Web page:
As the English creditors recognize in their briefs, the requirements for recognition of an informal proof of claim are set out in In re Wigoda, 234 B.R. 413, 415 (Bankr.N.D.Ill.1999). Appellants' br. at 16; appellants' reply br. at 1-2. It is telling that they omit and ignore the first Wigoda requirement: an informal proof of loss must be timely filed with the bankruptcy court and become part of the record. See also Barlow v. M.J. Waterman & Assoc., Inc. (In re M.J. Waterman & Assoc., Inc.), 227 F.3d 604, 609 (6th Cir. 2000); Nikoloutsos v. Nikoloutsos (Matter of Nikoloutsos), 199 F.3d 233, 236 (5th Cir.2000); Clark v. Valley Fed. Sav. & Loan Assoc. (In re Reliance Equities, Inc.), 966 F.2d 1338, 1344 (10th Cir.1992). The record is barren of any evidence the English creditors complied with this condition. The only reasonable inference is that the January client forms were not filed with the bankruptcy court nor were they part of the bankruptcy record. The fact that the trustee knew about the English creditors' claims has no bearing on this issue. Knowledge of a claim by the bankruptcy court, trustee or debtor does not suffice to elevate a claim to a proof of claim. Wilkens v. Simon Brothers, Inc., 731 F.2d 462, 465 (7th Cir.1984) [citations omitted]. Moreover, even in the minority of jurisdictions that do not require actual filing of informal proofs of claim, the January client information forms fail to conform to other essential requirements. First Am. Bank & Trust of Minot v. Butler Mach. Co. (In re Haugen Const. Serv., Inc.), 876 F.2d 681, 682 (8th Cir.1989) (informal claim must disclose facts showing assertion of a claim and claimant's intention to share in estate's assets); Sambo's Rests., Inc. v. Wheeler (In re Sambo's Rests., Inc.), 754 F.2d 811, 815 (9th Cir.1985) (informal claim must state explicit demand showing nature and amount, and it must evidence the intent to hold debtor liable). The English creditors did not submit evidence to the bankruptcy court that would sustain their burden of showing the client forms stated the nature of the debts, included the amount of indebtedness, and expressed a clear intent to hold Griffin Trading liable.

B. April 1999 Schedules

The English creditors assert that schedules identifying themselves by name and the amount of their claims, which the liquidators gave to the trustee in April 1999, constitute informal proofs of claim. Joint Ex. 38. Again, it was undisputed at the hearing that these schedules were not actually filed with the bankruptcy court and are not part of the bankruptcy record. For the same reasons pertaining to the January client claims, the bankruptcy judge properly rejected the English creditors' contention that the April schedules were informal proofs of claim. And similarly, testimony that the April submission provided the trustee with details of the English creditors' claims is immaterial and was properly rejected by the bankruptcy court. The English creditors failed to file these documents with the bankruptcy court. Moreover, the English creditors failed to show the April schedules expressed a clear intent to hold Griffin Trading liable in the American bankruptcy proceeding in April. In fact, the evidence *909 suggests the opposite. The English creditors chose not to file their claims in the bankruptcy court until May 20, 1999, when ". . . it became clear we were not going to get full recovery out of the English proceeding . . ." Tr., Vol. V, pp. 48-49. Under these circumstances, the bankruptcy court's rejection of the April schedules as informal proofs of claim was not clearly erroneous.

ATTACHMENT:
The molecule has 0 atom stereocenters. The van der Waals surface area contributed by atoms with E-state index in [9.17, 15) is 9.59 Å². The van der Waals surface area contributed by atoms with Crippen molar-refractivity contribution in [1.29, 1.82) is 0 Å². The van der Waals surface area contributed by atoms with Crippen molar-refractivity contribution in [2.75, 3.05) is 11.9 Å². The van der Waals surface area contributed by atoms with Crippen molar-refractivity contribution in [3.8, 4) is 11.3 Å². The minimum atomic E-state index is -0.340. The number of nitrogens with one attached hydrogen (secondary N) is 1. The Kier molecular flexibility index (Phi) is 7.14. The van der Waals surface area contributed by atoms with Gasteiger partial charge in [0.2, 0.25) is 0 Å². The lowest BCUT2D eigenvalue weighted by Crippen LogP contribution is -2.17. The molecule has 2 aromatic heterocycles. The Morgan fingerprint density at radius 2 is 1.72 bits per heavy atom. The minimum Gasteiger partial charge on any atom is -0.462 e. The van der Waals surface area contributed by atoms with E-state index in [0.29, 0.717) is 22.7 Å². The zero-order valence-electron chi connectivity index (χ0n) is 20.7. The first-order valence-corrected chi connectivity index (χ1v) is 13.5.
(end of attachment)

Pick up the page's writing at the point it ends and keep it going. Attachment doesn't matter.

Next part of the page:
III. Allowance of Informal Proofs of Claims on Equitable Grounds

The bankruptcy court flatly rejected the English creditors' theory that their untimely claims should be allowed on equitable grounds. The English creditors argue that the bankruptcy judge erred. Without citation to case authority, they assert that because neither the trustee nor the liquidators had prior experience with cross-border bankruptcies, exceptional circumstances exist that should excuse application of the bankruptcy court's deadline for filing claims and, implicitly, Fed.R.Bankr.P. 3002(c). The Supreme Court has instructed otherwise. A bankruptcy court may only exercise its equitable powers within the confines of the Bankruptcy Code. Norwest Bank Worthington v. Ahlers, 485 U.S. 197, 207, 108 S. Ct. 963, 99 L. Ed. 2d 169 (1988). The liquidators' apparent ignorance of the Bankruptcy Code and the trustee's lack of professional courtesy in failing to respond to the liquidators' inquiries about American bankruptcy procedures have harsh and unfortunate consequences for the English creditors. However, it has not been shown that the trustee was under any obligation to give legal advice to the liquidators or the English creditors. The bankruptcy court's refusal to ignore its scheduling order and Fed.R.Bankr.P. 3002(c) because of equitable considerations was neither error nor an abuse of discretion.


The English creditors have not shown that the bankruptcy court's factual findings were clearly erroneous or that its conclusions of law were in error. Accordingly, the bankruptcy court's order of July 3, 2001 denying the English creditors' motion to allow amended informal proofs of claim is affirmed.


[1] The bankruptcy court's findings relating to the liquidators' lack of standing to sue on behalf of the English creditors is not a subject of this appeal.